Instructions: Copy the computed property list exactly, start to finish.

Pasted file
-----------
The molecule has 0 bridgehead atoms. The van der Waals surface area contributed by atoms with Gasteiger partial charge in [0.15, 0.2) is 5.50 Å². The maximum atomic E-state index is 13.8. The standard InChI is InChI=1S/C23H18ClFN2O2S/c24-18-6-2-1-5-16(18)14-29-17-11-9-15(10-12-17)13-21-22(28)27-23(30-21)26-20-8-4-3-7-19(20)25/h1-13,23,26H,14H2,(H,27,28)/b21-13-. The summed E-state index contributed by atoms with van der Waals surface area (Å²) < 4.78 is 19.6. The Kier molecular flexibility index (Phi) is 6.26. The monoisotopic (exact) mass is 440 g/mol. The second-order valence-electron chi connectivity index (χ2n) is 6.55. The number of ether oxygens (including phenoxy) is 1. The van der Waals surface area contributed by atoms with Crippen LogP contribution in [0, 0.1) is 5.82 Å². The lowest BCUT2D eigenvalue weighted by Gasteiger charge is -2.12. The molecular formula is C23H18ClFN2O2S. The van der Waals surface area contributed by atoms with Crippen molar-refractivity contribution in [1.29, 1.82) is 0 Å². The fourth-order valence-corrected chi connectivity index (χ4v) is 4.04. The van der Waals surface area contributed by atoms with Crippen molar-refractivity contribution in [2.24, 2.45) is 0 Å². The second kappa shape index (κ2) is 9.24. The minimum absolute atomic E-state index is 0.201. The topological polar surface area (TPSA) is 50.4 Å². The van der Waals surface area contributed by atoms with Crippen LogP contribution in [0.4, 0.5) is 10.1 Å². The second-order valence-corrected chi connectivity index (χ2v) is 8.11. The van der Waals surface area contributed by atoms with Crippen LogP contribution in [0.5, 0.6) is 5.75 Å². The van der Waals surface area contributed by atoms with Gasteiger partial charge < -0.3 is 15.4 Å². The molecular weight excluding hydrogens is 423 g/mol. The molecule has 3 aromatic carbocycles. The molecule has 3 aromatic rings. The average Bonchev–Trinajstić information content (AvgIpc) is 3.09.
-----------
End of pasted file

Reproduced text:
The molecule has 0 bridgehead atoms. The van der Waals surface area contributed by atoms with Gasteiger partial charge in [0.15, 0.2) is 5.50 Å². The maximum atomic E-state index is 13.8. The standard InChI is InChI=1S/C23H18ClFN2O2S/c24-18-6-2-1-5-16(18)14-29-17-11-9-15(10-12-17)13-21-22(28)27-23(30-21)26-20-8-4-3-7-19(20)25/h1-13,23,26H,14H2,(H,27,28)/b21-13-. The summed E-state index contributed by atoms with van der Waals surface area (Å²) < 4.78 is 19.6. The Kier molecular flexibility index (Phi) is 6.26. The monoisotopic (exact) mass is 440 g/mol. The second-order valence-electron chi connectivity index (χ2n) is 6.55. The number of ether oxygens (including phenoxy) is 1. The van der Waals surface area contributed by atoms with Crippen LogP contribution in [0, 0.1) is 5.82 Å². The lowest BCUT2D eigenvalue weighted by Gasteiger charge is -2.12. The molecular formula is C23H18ClFN2O2S. The van der Waals surface area contributed by atoms with Crippen molar-refractivity contribution in [1.29, 1.82) is 0 Å². The fourth-order valence-corrected chi connectivity index (χ4v) is 4.04. The van der Waals surface area contributed by atoms with Crippen molar-refractivity contribution in [2.24, 2.45) is 0 Å². The second kappa shape index (κ2) is 9.24. The minimum absolute atomic E-state index is 0.201. The topological polar surface area (TPSA) is 50.4 Å². The van der Waals surface area contributed by atoms with Crippen LogP contribution in [0.4, 0.5) is 10.1 Å². The second-order valence-corrected chi connectivity index (χ2v) is 8.11. The van der Waals surface area contributed by atoms with Crippen LogP contribution in [0.5, 0.6) is 5.75 Å². The van der Waals surface area contributed by atoms with Gasteiger partial charge < -0.3 is 15.4 Å². The molecular weight excluding hydrogens is 423 g/mol. The molecule has 3 aromatic carbocycles. The molecule has 3 aromatic rings. The average Bonchev–Trinajstić information content (AvgIpc) is 3.09.